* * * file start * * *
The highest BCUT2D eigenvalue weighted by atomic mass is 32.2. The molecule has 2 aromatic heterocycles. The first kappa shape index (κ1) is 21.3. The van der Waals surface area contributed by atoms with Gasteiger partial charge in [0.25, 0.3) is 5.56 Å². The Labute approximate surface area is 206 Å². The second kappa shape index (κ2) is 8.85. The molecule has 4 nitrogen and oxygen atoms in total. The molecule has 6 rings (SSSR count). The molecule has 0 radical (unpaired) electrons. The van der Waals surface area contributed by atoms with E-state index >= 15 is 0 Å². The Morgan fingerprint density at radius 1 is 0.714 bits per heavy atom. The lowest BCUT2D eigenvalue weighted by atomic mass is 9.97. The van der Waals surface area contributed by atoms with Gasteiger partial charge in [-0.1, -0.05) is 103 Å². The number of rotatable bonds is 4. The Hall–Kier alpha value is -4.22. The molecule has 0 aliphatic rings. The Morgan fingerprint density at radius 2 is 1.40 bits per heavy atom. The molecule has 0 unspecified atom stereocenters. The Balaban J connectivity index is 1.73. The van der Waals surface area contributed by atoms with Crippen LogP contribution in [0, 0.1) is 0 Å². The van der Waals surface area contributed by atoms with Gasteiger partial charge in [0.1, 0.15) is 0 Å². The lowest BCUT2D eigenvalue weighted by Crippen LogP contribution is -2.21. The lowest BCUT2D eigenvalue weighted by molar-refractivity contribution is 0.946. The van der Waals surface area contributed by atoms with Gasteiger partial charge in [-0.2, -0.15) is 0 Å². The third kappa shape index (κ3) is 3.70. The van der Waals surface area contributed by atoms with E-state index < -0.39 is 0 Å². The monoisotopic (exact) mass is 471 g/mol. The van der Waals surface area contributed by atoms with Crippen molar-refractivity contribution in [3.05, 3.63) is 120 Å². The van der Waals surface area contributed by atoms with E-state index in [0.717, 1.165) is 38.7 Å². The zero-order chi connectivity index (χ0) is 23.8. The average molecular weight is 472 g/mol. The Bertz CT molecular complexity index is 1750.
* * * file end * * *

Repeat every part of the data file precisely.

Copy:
The highest BCUT2D eigenvalue weighted by atomic mass is 32.2. The molecule has 2 aromatic heterocycles. The first kappa shape index (κ1) is 21.3. The van der Waals surface area contributed by atoms with Gasteiger partial charge in [0.25, 0.3) is 5.56 Å². The Labute approximate surface area is 206 Å². The second kappa shape index (κ2) is 8.85. The molecule has 4 nitrogen and oxygen atoms in total. The molecule has 6 rings (SSSR count). The molecule has 0 radical (unpaired) electrons. The van der Waals surface area contributed by atoms with E-state index >= 15 is 0 Å². The Morgan fingerprint density at radius 1 is 0.714 bits per heavy atom. The lowest BCUT2D eigenvalue weighted by atomic mass is 9.97. The van der Waals surface area contributed by atoms with Gasteiger partial charge in [-0.1, -0.05) is 103 Å². The number of rotatable bonds is 4. The Hall–Kier alpha value is -4.22. The molecule has 0 aliphatic rings. The Morgan fingerprint density at radius 2 is 1.40 bits per heavy atom. The molecule has 0 unspecified atom stereocenters. The Balaban J connectivity index is 1.73. The van der Waals surface area contributed by atoms with Crippen LogP contribution in [0, 0.1) is 0 Å². The van der Waals surface area contributed by atoms with Gasteiger partial charge in [0.1, 0.15) is 0 Å². The lowest BCUT2D eigenvalue weighted by Crippen LogP contribution is -2.21. The lowest BCUT2D eigenvalue weighted by molar-refractivity contribution is 0.946. The van der Waals surface area contributed by atoms with Gasteiger partial charge in [-0.2, -0.15) is 0 Å². The third kappa shape index (κ3) is 3.70. The van der Waals surface area contributed by atoms with E-state index < -0.39 is 0 Å². The monoisotopic (exact) mass is 471 g/mol. The van der Waals surface area contributed by atoms with Crippen molar-refractivity contribution in [3.05, 3.63) is 120 Å². The van der Waals surface area contributed by atoms with E-state index in [0.717, 1.165) is 38.7 Å². The zero-order chi connectivity index (χ0) is 23.8. The average molecular weight is 472 g/mol. The Bertz CT molecular complexity index is 1750.